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back to article Hey Linux newbie: If you've never had a taste, try perfect Petra ... mmm, smells like Mint 16

The recently released Mint 16, nicknamed Petra, might be the perfect Linux desktop for newcomers. At its core is Ubuntu 13.10, but on top of this are desktops Mate and Cinnamon, the latter being the Mint project's homegrown user interface. Ubuntu gives a stable foundations on which to build, allowing the project to focus more …

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Yes newbies - try Petra

You didn't need those silly Ubuntu security updates anyway.

And who needs to run an updated version of flash? The old stuff works so well...

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Re: Yes newbies - try Petra

They who would give up essential Liberty, to purchase a little temporary Safety, deserve neither Liberty nor Safety.

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Windows

Re: Yes newbies - try Petra

Not that old chestnut again.

Do please try to keep up.

See:

http://segfault.linuxmint.com/2013/11/answering-controversy-stability-vs-security-is-something-you-configure/

There Clement Lefebvre explains what is REALLY happening with Linux Mint and debunks the FUD spread about their update policy.

We need comments like the above like a hole in the head, we are trying to encourage people to move to Linux.

Unless of course you are a shill for Microsoft.

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Re: Yes newbies - try Petra

@nematoad - you would think that such a Mint evangelist as yourself would keep up with the latest Distrowatch discussions about your favorite flavor of Debian.

Seems the forum over there is in a bit of an uproar as users are reporting that many of the Ubuntu security updates and the latest flash plugin aren't making it onto their systems due to Clement's default package upgrading choices.

I don't personally use Mint right now - I'm perfectly capable of getting Debian to do anything I want without intervention from Canonical or Clement. I'm just saying - if Debian is releasing security updates and flash plugin updates, and Ubuntu is passing them onto their users, why the hell aren't Mint users getting them all in a timely fashion. Seems pretty risky to put newbies in that position.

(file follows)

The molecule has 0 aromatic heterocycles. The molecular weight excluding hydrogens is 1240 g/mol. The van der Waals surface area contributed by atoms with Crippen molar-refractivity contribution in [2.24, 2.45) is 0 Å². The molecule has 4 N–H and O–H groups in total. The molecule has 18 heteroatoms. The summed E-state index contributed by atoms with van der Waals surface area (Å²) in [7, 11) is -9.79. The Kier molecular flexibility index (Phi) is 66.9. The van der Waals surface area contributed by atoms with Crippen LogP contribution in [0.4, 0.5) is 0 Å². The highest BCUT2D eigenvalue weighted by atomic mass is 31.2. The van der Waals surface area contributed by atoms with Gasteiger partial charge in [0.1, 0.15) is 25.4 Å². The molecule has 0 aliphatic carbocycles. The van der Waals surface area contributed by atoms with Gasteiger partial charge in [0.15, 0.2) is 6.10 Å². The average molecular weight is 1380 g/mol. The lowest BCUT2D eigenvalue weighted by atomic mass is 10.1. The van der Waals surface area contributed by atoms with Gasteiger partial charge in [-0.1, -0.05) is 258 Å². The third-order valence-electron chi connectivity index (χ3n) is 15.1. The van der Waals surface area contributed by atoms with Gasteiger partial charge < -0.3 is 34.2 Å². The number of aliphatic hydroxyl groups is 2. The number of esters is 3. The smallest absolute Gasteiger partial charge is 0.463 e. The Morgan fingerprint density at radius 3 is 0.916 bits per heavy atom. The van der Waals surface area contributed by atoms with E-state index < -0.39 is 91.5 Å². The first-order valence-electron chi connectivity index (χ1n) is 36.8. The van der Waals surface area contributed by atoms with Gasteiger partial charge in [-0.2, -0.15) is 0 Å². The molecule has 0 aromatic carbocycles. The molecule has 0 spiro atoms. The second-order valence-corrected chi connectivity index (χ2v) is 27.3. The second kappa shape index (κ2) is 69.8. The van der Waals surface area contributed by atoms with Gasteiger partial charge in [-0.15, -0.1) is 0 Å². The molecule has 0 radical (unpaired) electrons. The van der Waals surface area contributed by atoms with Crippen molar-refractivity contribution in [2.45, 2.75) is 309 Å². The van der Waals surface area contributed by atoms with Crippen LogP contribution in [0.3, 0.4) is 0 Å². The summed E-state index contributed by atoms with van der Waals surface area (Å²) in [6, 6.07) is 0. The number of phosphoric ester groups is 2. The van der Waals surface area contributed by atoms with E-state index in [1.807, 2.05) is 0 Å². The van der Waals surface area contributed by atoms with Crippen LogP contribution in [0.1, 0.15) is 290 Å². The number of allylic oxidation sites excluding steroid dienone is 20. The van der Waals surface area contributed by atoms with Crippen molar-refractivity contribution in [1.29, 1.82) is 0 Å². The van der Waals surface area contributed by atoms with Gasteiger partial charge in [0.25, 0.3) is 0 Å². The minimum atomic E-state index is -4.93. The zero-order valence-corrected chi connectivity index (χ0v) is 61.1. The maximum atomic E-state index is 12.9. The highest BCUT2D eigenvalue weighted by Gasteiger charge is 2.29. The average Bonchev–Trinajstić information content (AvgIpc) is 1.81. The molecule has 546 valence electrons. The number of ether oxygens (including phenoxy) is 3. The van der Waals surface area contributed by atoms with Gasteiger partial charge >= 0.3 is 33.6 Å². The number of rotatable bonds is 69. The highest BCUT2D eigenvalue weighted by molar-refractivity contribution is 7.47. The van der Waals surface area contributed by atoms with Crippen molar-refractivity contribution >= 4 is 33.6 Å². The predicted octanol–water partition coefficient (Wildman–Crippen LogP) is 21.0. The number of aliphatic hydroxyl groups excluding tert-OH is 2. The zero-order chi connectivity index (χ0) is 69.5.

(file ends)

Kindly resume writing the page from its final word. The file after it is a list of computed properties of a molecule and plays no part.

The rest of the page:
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Re: Yes newbies - try Petra

I laugh at your downvotes.

Oh how true... lol

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Re: Yes newbies - try Petra

Clement's explanation really isn't satisfactory. Holding back critical security updates because they might contain performance regressions is mind numbingly stupid. Sure, the option is there to enable all updates from Canonical but Mint is targeted at new and/or less informed users. These are the very people who don't want to go digging around in menus to fiddle with some arcane update option.

The default option should be to receive all security updates because for the majority of users the advantage of a fully patched home PC greatly outweighs the disadvantage of a possible slight performance regression. Some power users might be annoyed by it but they can always go fiddle with the settings in the updates menu.

I keep seeing the word 'unstable' bandied about in relation to Canonical provided security updates. Whilst the terminology is correct it acts more as FUD for the uninformed user (i.e. a lot of Mint's userbase). 'Unstable' in this context is in relation to something like Debian Stable. The patches are called unstable because they haven't been out in the wild for years, reviewed by tens of thousands of developers and tested on every hardware configuration under the sun. Canonical have made massive leaps in the quality of their patch testing over the years and AFAIK haven't released a truly system breaking update since Mint was first released back in 2006.

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Re: Yes newbies - try Petra

@Andy "why the hell aren't Mint users getting them all in a timely fashion. Seems pretty risky to put newbies in that position"

This pretty much sums it up. Not that it bothers me in a SUSE user :)

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Re: Yes newbies - try Petra

@ Andy Prough I am not a Mint evangelist as you seem to think. I can't get on with Ubuntu-like distros. Especially sudo. I use PCLinuxOS and Crunchbang.

If you read the article on Distrowatch, which is where I got the link to Clement Lefevbre's post you will see that the uproar, as you put it, is about people associated with Canonical, Oliver Grawert for one, shooting from the lip without having any knowledge of how Linux Mint goes about organising its update policy.

To quote Jesse Smith from that article on Distrowatch: